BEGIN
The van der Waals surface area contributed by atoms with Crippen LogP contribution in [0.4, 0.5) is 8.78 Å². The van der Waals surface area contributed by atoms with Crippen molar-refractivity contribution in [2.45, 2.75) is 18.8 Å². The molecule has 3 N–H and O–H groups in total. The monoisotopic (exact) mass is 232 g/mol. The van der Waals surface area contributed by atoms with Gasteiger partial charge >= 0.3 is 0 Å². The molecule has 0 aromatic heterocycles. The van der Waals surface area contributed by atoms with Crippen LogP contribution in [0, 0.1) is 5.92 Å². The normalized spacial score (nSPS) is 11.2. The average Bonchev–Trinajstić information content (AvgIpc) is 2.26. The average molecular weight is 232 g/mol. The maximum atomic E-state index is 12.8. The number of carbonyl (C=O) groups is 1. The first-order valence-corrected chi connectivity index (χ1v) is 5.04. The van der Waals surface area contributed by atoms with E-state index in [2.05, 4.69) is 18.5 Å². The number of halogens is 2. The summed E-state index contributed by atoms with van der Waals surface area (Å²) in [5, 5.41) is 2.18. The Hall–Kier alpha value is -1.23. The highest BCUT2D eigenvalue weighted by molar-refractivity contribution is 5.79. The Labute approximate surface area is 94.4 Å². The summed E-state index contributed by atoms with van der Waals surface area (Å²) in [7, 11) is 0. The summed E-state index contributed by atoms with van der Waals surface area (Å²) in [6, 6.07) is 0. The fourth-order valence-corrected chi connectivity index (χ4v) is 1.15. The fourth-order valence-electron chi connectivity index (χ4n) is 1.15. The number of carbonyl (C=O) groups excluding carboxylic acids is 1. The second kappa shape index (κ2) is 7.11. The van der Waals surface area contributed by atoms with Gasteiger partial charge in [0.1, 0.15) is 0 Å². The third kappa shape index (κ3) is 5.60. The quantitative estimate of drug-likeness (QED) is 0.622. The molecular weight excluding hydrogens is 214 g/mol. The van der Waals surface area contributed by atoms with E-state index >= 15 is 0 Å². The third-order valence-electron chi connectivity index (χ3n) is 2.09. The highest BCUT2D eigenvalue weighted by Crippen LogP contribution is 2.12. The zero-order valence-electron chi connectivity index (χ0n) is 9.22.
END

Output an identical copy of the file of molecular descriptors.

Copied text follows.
The van der Waals surface area contributed by atoms with Crippen LogP contribution in [0.4, 0.5) is 8.78 Å². The van der Waals surface area contributed by atoms with Crippen molar-refractivity contribution in [2.45, 2.75) is 18.8 Å². The molecule has 3 N–H and O–H groups in total. The monoisotopic (exact) mass is 232 g/mol. The van der Waals surface area contributed by atoms with Gasteiger partial charge >= 0.3 is 0 Å². The molecule has 0 aromatic heterocycles. The van der Waals surface area contributed by atoms with Crippen LogP contribution in [0, 0.1) is 5.92 Å². The normalized spacial score (nSPS) is 11.2. The average Bonchev–Trinajstić information content (AvgIpc) is 2.26. The average molecular weight is 232 g/mol. The maximum atomic E-state index is 12.8. The number of carbonyl (C=O) groups is 1. The first-order valence-corrected chi connectivity index (χ1v) is 5.04. The van der Waals surface area contributed by atoms with E-state index in [2.05, 4.69) is 18.5 Å². The number of halogens is 2. The summed E-state index contributed by atoms with van der Waals surface area (Å²) in [5, 5.41) is 2.18. The Hall–Kier alpha value is -1.23. The highest BCUT2D eigenvalue weighted by molar-refractivity contribution is 5.79. The Labute approximate surface area is 94.4 Å². The summed E-state index contributed by atoms with van der Waals surface area (Å²) in [7, 11) is 0. The summed E-state index contributed by atoms with van der Waals surface area (Å²) in [6, 6.07) is 0. The fourth-order valence-corrected chi connectivity index (χ4v) is 1.15. The fourth-order valence-electron chi connectivity index (χ4n) is 1.15. The number of carbonyl (C=O) groups excluding carboxylic acids is 1. The second kappa shape index (κ2) is 7.11. The van der Waals surface area contributed by atoms with Gasteiger partial charge in [0.1, 0.15) is 0 Å². The third kappa shape index (κ3) is 5.60. The quantitative estimate of drug-likeness (QED) is 0.622. The molecular weight excluding hydrogens is 214 g/mol. The van der Waals surface area contributed by atoms with E-state index >= 15 is 0 Å². The third-order valence-electron chi connectivity index (χ3n) is 2.09. The highest BCUT2D eigenvalue weighted by Crippen LogP contribution is 2.12. The zero-order valence-electron chi connectivity index (χ0n) is 9.22.